Thursday, September 11, 2008

Batter Blaster

A friend points me to Batter Blaster, or pancake batter in a can. You must watch the demo video. I have to admit that when I first heard the jingle, I wondered if this might be a parody by the Apple Sisters, but no, it's sincere. Jump to the Press page: They were on "Regis and Kelly"! (But the video is no longer available. I can't be too sorry; about all I can say in praise of "Regis and Kelly" is that it isn't "Regis and Kathie Lee.")

According to the article that accompanies the now-defunct video, the product is available in the Bay Area, at high-end stores and at Costco. Apparently it was hard to get startup funding, though; the article quotes inventor Sean O'Connor as saying "Try telling someone, 'I have this idea. We're going to put pancakes in a can,' and not have them laugh you out of the room." I would imagine.

OK, the batter is USDA Certified Organic--that's something. The can is entirely recyclable. And apparently the propellant is not suitable for huffing. But this product is clearly targeted at the incompetence market. The article acknowledges this, implying that the product might be a hard sell for people who are capable of making their own pancake batter, and noting the price as an obstacle ($4.99-$5.99 per can). O'Connor counters this by comparing the product to pre-bagged salad, which certainly supports his vision from a marketing perspective but doesn't really refute what the article dubs "its contribution to laziness in American kitchens." My initial thought was, I firmly believe that if you are an otherwise healthy and moderately intelligent adult and you find that making pancake batter is beyond your capabilities, you are just not trying. O'Connor notes that the canned batter would be more suitable for singles and empty-nesters. But for that price you could probably go to a diner.

Wednesday, September 10, 2008

Chicken Go Wraps

Each wrap is filled with handfuls of fresh chicken go!

I think, anyway.

Saturday, September 6, 2008

More Fun With Velveeta

Ask and ye shall receive: I was wondering what I could quickly find to write about today, and in the mail I found a little “Simple Shortcuts” booklet from the Kraft Food & Family people. Most of the recipes were probably OK to eat and could only be faulted for their overreliance on processed foods (Kraft brands, of course), but this one seems pretty alarming. Oh, it looks harmless enough:

What could possibly go wrong?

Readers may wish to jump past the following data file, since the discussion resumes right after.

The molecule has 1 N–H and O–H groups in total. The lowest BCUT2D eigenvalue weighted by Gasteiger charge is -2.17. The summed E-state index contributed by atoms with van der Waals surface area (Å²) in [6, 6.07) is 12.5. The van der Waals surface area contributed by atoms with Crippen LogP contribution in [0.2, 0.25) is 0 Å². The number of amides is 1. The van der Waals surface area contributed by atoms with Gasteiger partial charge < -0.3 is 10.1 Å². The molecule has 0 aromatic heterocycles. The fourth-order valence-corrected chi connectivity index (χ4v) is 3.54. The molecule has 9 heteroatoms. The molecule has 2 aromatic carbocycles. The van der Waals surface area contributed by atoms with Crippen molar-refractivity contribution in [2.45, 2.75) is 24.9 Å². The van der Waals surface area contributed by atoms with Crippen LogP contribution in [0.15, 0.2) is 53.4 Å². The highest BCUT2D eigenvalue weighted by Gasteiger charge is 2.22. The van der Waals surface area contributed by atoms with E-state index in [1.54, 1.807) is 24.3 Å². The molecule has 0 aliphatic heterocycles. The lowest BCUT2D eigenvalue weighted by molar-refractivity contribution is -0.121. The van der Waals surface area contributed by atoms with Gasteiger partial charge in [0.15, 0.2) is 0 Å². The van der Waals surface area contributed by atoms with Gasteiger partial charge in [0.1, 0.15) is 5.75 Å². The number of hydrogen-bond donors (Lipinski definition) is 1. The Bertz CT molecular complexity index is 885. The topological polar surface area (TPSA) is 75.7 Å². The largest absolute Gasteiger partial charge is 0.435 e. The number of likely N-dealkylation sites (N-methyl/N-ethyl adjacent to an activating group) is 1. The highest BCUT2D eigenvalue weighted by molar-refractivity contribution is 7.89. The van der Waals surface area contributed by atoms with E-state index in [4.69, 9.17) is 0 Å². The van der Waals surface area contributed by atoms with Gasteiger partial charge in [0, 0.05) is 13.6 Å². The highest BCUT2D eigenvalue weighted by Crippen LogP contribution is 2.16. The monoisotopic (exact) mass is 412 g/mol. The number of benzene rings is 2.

Velveeta plus spaghetti sauce. Sure, uh, what? Inasmuch as Velveeta can be considered cheese—and I am not saying that it can, just to be perfectly clear—it does not seem like the kind of cheese that goes with spaghetti sauce. I can grudgingly see a role for it with salsa and tortilla chips, but with marinara and pasta? Uh, no.

Unless the spaghetti sauce doesn’t actually have any flavor beyond tomato, which is true of some commercial sauces. Maybe that’s what they’re going for. I was a little surprised to see no brand being touted here; surely Kraft owns a spaghetti sauce brand? There are other recipes in the booklet that call for similarly nameless sauce, which probably rules out the idea that the recipe creators just decided none of the house flavors really were suited to the recipe.

The nutrition information for all recipes is listed in the back of the booklet. This recipe has 520 calories per serving, 14 grams of fat (7 g saturated), 100 mg of cholesterol, 1,000 mg of sodium, 55 g of carbohydrate, 3 g of fiber, 11 g of sugars and 40 g of protein. Which to me looks like it has too much of everything but fiber. Not too surprising; I’m pretty sure the U.S. RDA of Velveeta is zero.

Cheesy Chicken Italiano
3 cups rotini pasta (1/2 lb.)
4 small boneless skinless chicken breast halves (1 lb.)
1 jar (14 oz.) spaghetti sauce
6 oz. Velveeta, cubed

COOK pasta. HEAT a large skillet sprayed with cooking spray over medium-high heat. ADD chicken; cook for 2 min. on each side. ADD sauce; cover and simmer over low heat for 10 min. or until chicken is cooked [165° F]. ADD Velveeta; stir until melted. TOP pasta with chicken and sauce. SERVES 4.

Turn this dish into dinner just by adding cooked green beans.

From Kraft Food & Family Simple Shortcuts Fall 2008